Self-Assembled Monolayer (SAM) Coatings for Condensation Enhancement

Dropwise condensation alone has shown the ability to increase condensation heat transfer coefficients by an order of magnitude over the filmwise condensation that is typical of vertically oriented condensers in thermosyphons and other two-phase systems.  By condensing on a wettability gradient surface, heat transfer coefficients are further increased over dropwise condensation by the fast removal of condensing droplets on the surface.  Unlike the filmwise and traditional dropwise condensation, the gradient surface does not require gravity or forced convection to remove liquid from the condensing surface.

A gradient surface is defined as a surface with locally varying surface energy or wettability.  The gradient surface causes a droplet to experience decreasing contact angles as the droplet travels along the path of increasing surface energy, as shown in Figure 1.  The difference in contact angle is due to locally varying properties of the condensing surface, controlled by varying surface concentrations of molecules with low surface energy.  The difference in contact angle on opposite sides of a droplet condensing on a gradient surface provides a driving force in the direction of decreasing contact angle.  The motion is sustained until the droplet reaches the end of the gradient (e.g. near an evaporator).

Figure 1.  The physics of droplet motion on a chemically induced surface gradient is illustrated.  A constant supply of liquid droplets is supplied uniformly by condensation on the gradient surface.  The droplets move towards the more hydrophilic region of the gradient surface due to the difference in contact angle experienced by opposing sides of the droplets.

Figure 1. The physics of droplet motion on a chemically induced surface gradient is illustrated. A constant supply of liquid droplets is supplied uniformly by condensation on the gradient surface. The droplets move towards the more hydrophilic region of the gradient surface due to the difference in contact angle experienced by opposing sides of the droplets.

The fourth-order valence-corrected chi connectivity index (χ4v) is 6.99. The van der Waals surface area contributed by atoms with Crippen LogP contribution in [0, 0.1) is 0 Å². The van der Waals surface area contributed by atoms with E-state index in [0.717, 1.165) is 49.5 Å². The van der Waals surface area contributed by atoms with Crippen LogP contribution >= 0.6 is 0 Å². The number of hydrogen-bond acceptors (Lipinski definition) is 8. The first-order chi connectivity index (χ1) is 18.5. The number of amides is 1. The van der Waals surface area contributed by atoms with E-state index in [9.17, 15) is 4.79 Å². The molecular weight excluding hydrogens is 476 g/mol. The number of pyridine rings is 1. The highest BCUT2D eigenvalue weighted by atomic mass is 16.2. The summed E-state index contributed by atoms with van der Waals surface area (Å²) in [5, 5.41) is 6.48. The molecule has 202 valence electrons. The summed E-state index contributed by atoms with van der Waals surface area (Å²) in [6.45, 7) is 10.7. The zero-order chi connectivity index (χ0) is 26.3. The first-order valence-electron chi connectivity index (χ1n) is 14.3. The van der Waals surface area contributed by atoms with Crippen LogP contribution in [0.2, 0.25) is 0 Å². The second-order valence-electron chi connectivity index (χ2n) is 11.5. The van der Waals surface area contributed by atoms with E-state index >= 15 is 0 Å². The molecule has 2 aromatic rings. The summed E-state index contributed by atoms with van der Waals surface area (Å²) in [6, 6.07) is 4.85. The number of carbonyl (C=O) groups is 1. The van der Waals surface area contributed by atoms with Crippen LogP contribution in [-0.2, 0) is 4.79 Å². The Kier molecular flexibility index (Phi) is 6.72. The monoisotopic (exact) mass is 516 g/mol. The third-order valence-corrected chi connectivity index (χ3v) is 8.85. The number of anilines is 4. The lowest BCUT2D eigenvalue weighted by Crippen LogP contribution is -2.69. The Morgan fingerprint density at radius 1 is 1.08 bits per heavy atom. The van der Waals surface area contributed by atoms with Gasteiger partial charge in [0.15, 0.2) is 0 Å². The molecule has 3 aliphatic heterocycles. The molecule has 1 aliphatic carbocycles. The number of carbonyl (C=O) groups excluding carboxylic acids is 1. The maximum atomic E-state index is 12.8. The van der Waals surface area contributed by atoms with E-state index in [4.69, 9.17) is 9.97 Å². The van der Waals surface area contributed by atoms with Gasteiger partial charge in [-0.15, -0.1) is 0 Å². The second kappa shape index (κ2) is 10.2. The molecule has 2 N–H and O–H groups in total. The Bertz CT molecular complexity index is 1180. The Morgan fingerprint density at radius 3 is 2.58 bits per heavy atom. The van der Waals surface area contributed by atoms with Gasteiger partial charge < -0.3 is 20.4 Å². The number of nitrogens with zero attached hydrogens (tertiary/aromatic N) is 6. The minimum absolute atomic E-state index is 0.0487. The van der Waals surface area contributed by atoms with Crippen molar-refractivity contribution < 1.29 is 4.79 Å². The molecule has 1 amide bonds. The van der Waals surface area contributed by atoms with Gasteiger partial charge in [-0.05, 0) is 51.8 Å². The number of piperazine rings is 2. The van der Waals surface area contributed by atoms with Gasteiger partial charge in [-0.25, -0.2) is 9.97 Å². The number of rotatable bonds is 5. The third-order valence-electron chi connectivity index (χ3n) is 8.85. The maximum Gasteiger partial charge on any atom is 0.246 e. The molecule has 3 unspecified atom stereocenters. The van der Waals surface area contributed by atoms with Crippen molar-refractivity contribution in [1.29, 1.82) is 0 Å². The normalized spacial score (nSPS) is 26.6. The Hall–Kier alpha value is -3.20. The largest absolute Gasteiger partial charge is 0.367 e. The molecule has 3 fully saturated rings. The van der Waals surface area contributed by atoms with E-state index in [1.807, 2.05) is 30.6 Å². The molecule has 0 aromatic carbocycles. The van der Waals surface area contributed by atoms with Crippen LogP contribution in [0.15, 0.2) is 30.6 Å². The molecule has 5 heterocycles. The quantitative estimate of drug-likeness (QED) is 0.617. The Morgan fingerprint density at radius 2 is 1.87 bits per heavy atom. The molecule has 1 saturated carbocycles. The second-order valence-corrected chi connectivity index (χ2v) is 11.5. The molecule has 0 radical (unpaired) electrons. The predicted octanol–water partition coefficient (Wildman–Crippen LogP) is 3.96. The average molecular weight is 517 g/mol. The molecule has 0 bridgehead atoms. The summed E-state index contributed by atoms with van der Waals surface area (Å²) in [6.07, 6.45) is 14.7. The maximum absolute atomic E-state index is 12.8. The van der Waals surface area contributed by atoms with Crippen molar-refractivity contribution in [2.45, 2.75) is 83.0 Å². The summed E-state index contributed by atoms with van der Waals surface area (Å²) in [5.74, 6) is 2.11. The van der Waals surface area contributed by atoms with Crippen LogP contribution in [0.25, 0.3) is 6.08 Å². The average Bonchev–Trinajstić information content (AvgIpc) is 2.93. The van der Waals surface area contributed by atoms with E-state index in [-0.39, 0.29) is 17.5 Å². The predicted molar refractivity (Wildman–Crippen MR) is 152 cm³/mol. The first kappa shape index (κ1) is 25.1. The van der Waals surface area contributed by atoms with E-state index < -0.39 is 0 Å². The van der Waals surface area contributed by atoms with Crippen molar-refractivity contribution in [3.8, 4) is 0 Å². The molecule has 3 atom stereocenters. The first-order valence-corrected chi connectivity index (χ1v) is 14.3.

The surface gradient is created by varying the concentration of a monomer with hydrophobic surface properties along the surface.  In one method of fabricating surface gradients, the concentration on the surface is controlled by a diffusion controlled reaction of an organosilane molecule on the surface.  An illustration of the surface modification process is shown in Figure 2.  A liquid droplet of the organosilane molecule is suspended above the silanized copper surface. The molecules evaporate from the droplet and diffuse through air, approaching the copper/silicon surface.  Once the organosilane molecules reach the surface, the reactive end of the molecule forms a chemical bond with the silicon surface.  The low surface energy end of the molecule points directly away from the surface.  Since there is a gradient in the bulk concentration (air/SAM mixture) above the surface, a gradient in the surface concentration of the molecules is developed.  This gradient in bulk concentration is due to the diffusion of the SAM molecules from the concentrated liquid SAM droplet through the dilute air phase.